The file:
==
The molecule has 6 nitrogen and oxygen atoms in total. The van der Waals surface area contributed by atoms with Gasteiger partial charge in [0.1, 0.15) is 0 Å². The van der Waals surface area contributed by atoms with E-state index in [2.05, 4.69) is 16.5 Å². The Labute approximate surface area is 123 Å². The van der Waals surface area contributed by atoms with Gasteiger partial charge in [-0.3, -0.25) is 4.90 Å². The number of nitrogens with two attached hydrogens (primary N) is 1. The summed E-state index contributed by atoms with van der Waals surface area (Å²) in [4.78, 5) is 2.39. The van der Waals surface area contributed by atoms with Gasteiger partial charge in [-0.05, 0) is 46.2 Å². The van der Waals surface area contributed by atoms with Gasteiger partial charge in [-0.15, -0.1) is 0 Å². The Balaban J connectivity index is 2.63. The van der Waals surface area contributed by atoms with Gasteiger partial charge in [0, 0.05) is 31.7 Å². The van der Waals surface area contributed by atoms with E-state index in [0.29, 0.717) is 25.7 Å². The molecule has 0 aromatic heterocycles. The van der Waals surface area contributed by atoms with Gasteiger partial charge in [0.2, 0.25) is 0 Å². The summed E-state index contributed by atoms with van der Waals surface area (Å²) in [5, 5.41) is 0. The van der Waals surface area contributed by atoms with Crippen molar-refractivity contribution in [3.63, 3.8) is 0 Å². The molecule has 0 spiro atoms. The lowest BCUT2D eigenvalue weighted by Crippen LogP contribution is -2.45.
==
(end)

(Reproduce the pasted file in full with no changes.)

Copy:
The molecule has 6 nitrogen and oxygen atoms in total. The van der Waals surface area contributed by atoms with Gasteiger partial charge in [0.1, 0.15) is 0 Å². The van der Waals surface area contributed by atoms with E-state index in [2.05, 4.69) is 16.5 Å². The Labute approximate surface area is 123 Å². The van der Waals surface area contributed by atoms with Gasteiger partial charge in [-0.3, -0.25) is 4.90 Å². The number of nitrogens with two attached hydrogens (primary N) is 1. The summed E-state index contributed by atoms with van der Waals surface area (Å²) in [4.78, 5) is 2.39. The van der Waals surface area contributed by atoms with Gasteiger partial charge in [-0.05, 0) is 46.2 Å². The van der Waals surface area contributed by atoms with Gasteiger partial charge in [-0.15, -0.1) is 0 Å². The Balaban J connectivity index is 2.63. The van der Waals surface area contributed by atoms with Gasteiger partial charge in [0, 0.05) is 31.7 Å². The van der Waals surface area contributed by atoms with E-state index in [0.29, 0.717) is 25.7 Å². The molecule has 0 aromatic heterocycles. The van der Waals surface area contributed by atoms with Gasteiger partial charge in [0.2, 0.25) is 0 Å². The summed E-state index contributed by atoms with van der Waals surface area (Å²) in [5, 5.41) is 0. The van der Waals surface area contributed by atoms with Crippen molar-refractivity contribution in [3.63, 3.8) is 0 Å². The molecule has 0 spiro atoms. The lowest BCUT2D eigenvalue weighted by Crippen LogP contribution is -2.45.